As detailed in this report, the government's record to date gives no reassurance that the defects in the new law will be overcome. To the contrary, the new law merely codifies many aspects of the approach the government has been applying in recent demobilizations. This report, which is the first to document the government's practices in recent demobilizations, drawing on interviews with recently demobilized paramilitaries, shows that such demobilizations have yielded virtually no truth or reparation for victims and have failed to hold most paramilitaries accountable for atrocities. With the economic power of these groups intact, they remain capable of continued violence even while their forces have partially disarmed. Their already substantial political control, backed by intimidation and bribery, is not only intact but also gaining new vigor.

This dismal record is the logical outcome of the Colombian government's ineffective and poorly conceived and implemented demobilization policies. In implementing the demobilizations, the government focuses almost exclusively on disarming and giving benefits to paramilitary troops. But it does not make a real effort to determine whether these troops are responsible for serious crimes, to uncover the truth about past abuses, or to provide reparation to victims. And it completely ignores the difficult -- yet crucial -- problem of how to dismantle the underlying structures and financial power of these groups.

The current demobilization process in Colombia is not comparable to the demobilization of other armed groups after conflicts elsewhere in the world. Elsewhere, "successful" demobilizations have usually been conducted in the context of a political transition from conflict to peace, in which disarming fighters was an important symbol and step to secure the peace.

But in Colombia there is not merely a risk that conflict will be reignited; conflict is ongoing. And the country's paramilitaries and guerrillas are far more than a collection of armed individuals fighting for a political cause. They are extremely sophisticated and powerful mafia-like organizations, largely motivated by profit. The paramilitaries have well-entrenched networks that increasingly exert local political control through threats and extortion, and they continue to have close ties with units of the Colombian security forces, which the Colombian government has yet to make meaningful progress in breaking.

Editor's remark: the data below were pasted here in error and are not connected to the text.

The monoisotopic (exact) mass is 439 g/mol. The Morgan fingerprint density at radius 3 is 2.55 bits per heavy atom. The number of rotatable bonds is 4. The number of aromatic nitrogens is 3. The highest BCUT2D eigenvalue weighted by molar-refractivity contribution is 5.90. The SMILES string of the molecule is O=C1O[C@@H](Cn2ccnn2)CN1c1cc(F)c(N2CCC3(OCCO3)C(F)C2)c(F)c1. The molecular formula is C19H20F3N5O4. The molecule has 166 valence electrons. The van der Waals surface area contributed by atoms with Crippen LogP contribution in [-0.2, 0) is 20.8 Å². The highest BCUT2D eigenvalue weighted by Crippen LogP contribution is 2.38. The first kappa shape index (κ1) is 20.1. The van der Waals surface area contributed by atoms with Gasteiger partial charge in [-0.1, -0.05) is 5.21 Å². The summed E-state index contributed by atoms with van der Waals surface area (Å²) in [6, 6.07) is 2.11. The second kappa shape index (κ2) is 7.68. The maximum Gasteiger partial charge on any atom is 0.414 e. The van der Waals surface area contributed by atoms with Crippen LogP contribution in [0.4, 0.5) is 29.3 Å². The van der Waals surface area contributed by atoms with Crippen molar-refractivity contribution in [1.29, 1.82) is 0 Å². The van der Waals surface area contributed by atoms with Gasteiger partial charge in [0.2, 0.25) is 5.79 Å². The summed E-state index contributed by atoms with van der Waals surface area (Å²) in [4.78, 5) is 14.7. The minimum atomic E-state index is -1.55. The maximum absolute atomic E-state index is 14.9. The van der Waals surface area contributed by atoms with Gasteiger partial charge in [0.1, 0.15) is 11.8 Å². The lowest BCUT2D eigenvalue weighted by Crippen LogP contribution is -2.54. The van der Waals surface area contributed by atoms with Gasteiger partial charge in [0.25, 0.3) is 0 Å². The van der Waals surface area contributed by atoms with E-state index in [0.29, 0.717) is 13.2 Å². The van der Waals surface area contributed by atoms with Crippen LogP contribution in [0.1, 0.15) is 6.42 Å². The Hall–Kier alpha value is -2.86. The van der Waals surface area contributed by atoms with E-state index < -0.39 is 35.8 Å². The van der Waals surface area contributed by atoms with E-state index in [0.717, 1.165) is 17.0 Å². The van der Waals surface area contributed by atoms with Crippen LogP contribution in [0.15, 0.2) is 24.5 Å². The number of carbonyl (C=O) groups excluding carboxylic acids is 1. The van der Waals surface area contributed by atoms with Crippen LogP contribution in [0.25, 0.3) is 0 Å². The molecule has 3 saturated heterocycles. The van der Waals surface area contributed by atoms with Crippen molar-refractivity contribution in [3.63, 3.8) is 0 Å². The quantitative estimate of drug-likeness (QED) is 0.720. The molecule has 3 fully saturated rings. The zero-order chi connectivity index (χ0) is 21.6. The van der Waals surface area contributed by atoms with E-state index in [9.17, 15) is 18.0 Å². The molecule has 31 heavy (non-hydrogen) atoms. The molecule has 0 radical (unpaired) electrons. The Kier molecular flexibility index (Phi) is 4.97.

In this context, simply disarming paramilitary or guerrilla troops will do little, if anything, to put an end to the violence and abuses of these groups. As long as these groups keep their wealth and power intact, it will be very easy for them to purchase new guns, and replace demobilized fighters with new recruits.

To be effective, demobilization of Colombia's paramilitaries must advance the larger goal of dismantling the political power, underlying criminal structure, and wealth of these groups. To put an end to their activity, the government needs effective tools to find and seize their wealth and investigate the financing streams and criminal networks with which they may hire new killers. Recent developments described here confirm that the Uribe government has not even sought these tools, let alone put them to use.

At the same time, the demobilization process has profound implications for human rights. The deal offered to the paramilitaries in the June 2005 law (and which is, presumably, applicable to the guerrillas as well) will have a direct impact on accountability for abuses, insofar as it severely limits the scope of investigations and offers dramatically reduced sentences for individuals responsible for atrocities. The Colombian government has obligations under international law to provide effective remedies -- including thorough investigation, prosecution, and punishment of perpetrators, truth, and reparation -- to victims of rights violations. Current demobilization practices and laws make it virtually impossible for the government to provide such remedies in most cases.

This report is based on interviews with numerous demobilized paramilitaries, officials from various branches of the Colombian government, and victims of paramilitary atrocities, among others, conducted in the Colombian cities of Medellín, Cali, Montería, and Bogotá between March and May of 2005. The report also uses copies of recordings of negotiations between Colombia's High Commissioner for Peace and the paramilitary leadership, leaked to the media in September 2004.